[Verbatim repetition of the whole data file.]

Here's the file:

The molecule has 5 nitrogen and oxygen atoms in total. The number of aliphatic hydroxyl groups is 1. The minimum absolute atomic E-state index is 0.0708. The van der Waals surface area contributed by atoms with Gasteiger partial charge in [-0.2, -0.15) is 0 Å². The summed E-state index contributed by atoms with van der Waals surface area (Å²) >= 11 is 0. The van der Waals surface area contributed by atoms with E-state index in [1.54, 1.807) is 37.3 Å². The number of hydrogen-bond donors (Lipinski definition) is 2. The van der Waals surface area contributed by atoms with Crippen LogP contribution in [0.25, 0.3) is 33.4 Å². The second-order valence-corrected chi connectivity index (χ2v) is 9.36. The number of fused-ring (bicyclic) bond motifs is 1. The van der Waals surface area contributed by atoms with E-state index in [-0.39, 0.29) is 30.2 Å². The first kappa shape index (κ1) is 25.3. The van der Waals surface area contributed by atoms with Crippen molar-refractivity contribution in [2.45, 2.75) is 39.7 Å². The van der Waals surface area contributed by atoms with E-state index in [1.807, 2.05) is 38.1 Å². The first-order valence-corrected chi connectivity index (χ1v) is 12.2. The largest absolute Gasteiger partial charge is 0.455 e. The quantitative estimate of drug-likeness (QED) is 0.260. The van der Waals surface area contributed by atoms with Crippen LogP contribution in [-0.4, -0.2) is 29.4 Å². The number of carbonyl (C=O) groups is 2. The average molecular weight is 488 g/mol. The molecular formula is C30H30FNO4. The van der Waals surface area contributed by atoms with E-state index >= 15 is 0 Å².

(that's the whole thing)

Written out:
The molecule has 5 nitrogen and oxygen atoms in total. The number of aliphatic hydroxyl groups is 1. The minimum absolute atomic E-state index is 0.0708. The van der Waals surface area contributed by atoms with Gasteiger partial charge in [-0.2, -0.15) is 0 Å². The summed E-state index contributed by atoms with van der Waals surface area (Å²) >= 11 is 0. The van der Waals surface area contributed by atoms with E-state index in [1.54, 1.807) is 37.3 Å². The number of hydrogen-bond donors (Lipinski definition) is 2. The van der Waals surface area contributed by atoms with Crippen LogP contribution in [0.25, 0.3) is 33.4 Å². The second-order valence-corrected chi connectivity index (χ2v) is 9.36. The number of fused-ring (bicyclic) bond motifs is 1. The van der Waals surface area contributed by atoms with E-state index in [-0.39, 0.29) is 30.2 Å². The first kappa shape index (κ1) is 25.3. The van der Waals surface area contributed by atoms with Crippen molar-refractivity contribution in [2.45, 2.75) is 39.7 Å². The van der Waals surface area contributed by atoms with E-state index in [1.807, 2.05) is 38.1 Å². The first-order valence-corrected chi connectivity index (χ1v) is 12.2. The largest absolute Gasteiger partial charge is 0.455 e. The quantitative estimate of drug-likeness (QED) is 0.260. The van der Waals surface area contributed by atoms with Crippen LogP contribution in [-0.4, -0.2) is 29.4 Å². The number of carbonyl (C=O) groups is 2. The average molecular weight is 488 g/mol. The molecular formula is C30H30FNO4. The van der Waals surface area contributed by atoms with E-state index >= 15 is 0 Å².